'God in My Everything' | Ken Shigematsu [Book Review]
Can we escape from the world without escaping from life?
In a world where everything seems so busy, so frantic, and so crazy, is it really possible to find peace and solace in a noisy and sometimes cruel world? What can modern people learn from the ancients? Surely, their times are different from our times, right?
God in My Everything: How an Ancient Rhythm Helps Busy People Enjoy God begins with an impromptu fill-in by author Ken Shigematsu for one of his preaching colleagues. Without much time to prepare, Shigematsu decides to speak about the rhythm of life. It is a rhythm of life that seems to be taking refuges away from the world and at the same time still close to the heartbeat of the world we live in. This is only possible when God is in our everything, so says the author, the lead pastor of a flourishing Church in Vancouver, BC. Using the Greek word trellis as a way (or rule) to hone his idea of a rhythmic support system, Shigematsu proposes five key ideas: Rules, Roots, Relate, Restore, and Reach Out.
Beginning with a description of his pilgrimage in Glendalough, Ireland, Shigematsu shares how he is intrigued by the Celtic monks like St. Kevin, St. Patrick, Bridget of Kildare, and others who, contrary to what many people think, built monasteries close to settlements so that they could share Christ's hospitality with whomever that came by. Instead of a perceived solitary monastic life, they are actually very intentional about a community, about sharing and caring for people amid their devotional lifestyle.
Shigematsu leaves the place with a renewed sense of how prayer informs practice and how practice reforms prayer. One of the things that he feels more compelled to grow in is the idea of "Bushido," a set of rules and practices that lead to growth in "wisdom, fortitude, loyalty, compassion, and service," just like the 12th century St. Benedict, who helped spread the idea of monasticism within a community setting. The idea is that when God is in our everything, "the world becomes our monastery."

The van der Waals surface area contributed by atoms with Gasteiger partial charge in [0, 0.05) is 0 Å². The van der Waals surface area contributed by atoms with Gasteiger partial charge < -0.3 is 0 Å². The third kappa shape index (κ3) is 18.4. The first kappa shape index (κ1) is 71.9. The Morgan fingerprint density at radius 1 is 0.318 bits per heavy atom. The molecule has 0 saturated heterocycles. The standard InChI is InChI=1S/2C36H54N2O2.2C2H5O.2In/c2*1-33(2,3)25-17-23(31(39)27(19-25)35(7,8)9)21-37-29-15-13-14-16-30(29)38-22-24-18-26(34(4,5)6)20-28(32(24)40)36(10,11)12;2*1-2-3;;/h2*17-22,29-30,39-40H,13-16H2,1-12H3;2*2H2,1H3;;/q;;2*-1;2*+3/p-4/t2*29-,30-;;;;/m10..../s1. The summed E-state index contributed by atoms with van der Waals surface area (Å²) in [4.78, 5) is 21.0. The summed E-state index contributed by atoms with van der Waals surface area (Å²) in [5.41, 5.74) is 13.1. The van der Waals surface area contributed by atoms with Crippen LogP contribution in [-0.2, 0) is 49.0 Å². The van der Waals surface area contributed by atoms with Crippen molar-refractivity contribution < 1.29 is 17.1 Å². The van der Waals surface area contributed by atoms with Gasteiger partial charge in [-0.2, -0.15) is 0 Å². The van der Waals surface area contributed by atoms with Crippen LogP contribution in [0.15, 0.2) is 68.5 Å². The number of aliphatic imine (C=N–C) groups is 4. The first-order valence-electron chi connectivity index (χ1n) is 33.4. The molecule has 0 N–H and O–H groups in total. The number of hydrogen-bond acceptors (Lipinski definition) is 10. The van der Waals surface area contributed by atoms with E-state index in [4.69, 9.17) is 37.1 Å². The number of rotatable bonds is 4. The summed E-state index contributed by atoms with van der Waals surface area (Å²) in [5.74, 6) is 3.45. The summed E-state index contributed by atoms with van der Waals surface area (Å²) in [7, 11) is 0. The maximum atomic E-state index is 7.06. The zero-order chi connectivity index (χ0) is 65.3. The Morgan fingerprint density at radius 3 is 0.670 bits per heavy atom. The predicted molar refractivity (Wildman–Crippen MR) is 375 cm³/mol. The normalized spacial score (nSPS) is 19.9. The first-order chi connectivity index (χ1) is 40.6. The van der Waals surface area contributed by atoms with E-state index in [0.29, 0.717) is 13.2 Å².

Shigematsu goes on to show that following a set of rules is not necessarily a bad thing, even though rules and regulations are more despised nowadays. It is biblical. It is not about "trying," but about "training." In other words, spiritual discipline is very much a part of the Christian life. He also argues for a "centered" life more than a "balanced" perspective, something that resonates with my philosophy too. Yet, the author is quick to point out that such a rhythm is not rigid, but flexible. He reflects on the biblical character Daniel, who is able to adopt a pattern of prayer and work, with God as his center.
The three key "roots" are Sabbath, prayer and sacred reading. Firstly, one finds a "Sabbath" time for body and soul. The Sabbath is a gift of one day in seven where we can live truly free, especially when the week is fully busy. While keeping the Sabbath does not necessarily mean we be more successful on the other six days, it leads to greater trust in God. What then do we do? Do something that we do not normally do during the week.
Secondly, one also lets prayer be the bridge between God and person, cultivating friendship with God. Contrary to what many people think about prayer being something less than work, prayer is actually the very essence of work, for true work is about relationships. Shigematsu shares some tips with regards to the Lord's Prayer, ACTS, Psalms, and seasons of prayer.
Thirdly, one grows strong roots based on God's Word through sacred reading. Meditate on the Word. Memorize the Word. Visualize Scripture.
In a social media world where technology and gadgets seem to help more people connect, it may seem strange even to read about people feeling disconnected in a highly connected social media world. Research has shown that close relationships play a big role in psychological well-being. What more about spiritual well-being? Spiritual friendship is not about drawing attention to one another. It is about helping one another grow closer to God. Spiritual friends can also be called upon to help one draw boundaries in matters of sex and purity. Our characters are formed within the crucible of family. This is not just about the spiritual family, but the very family that we live with.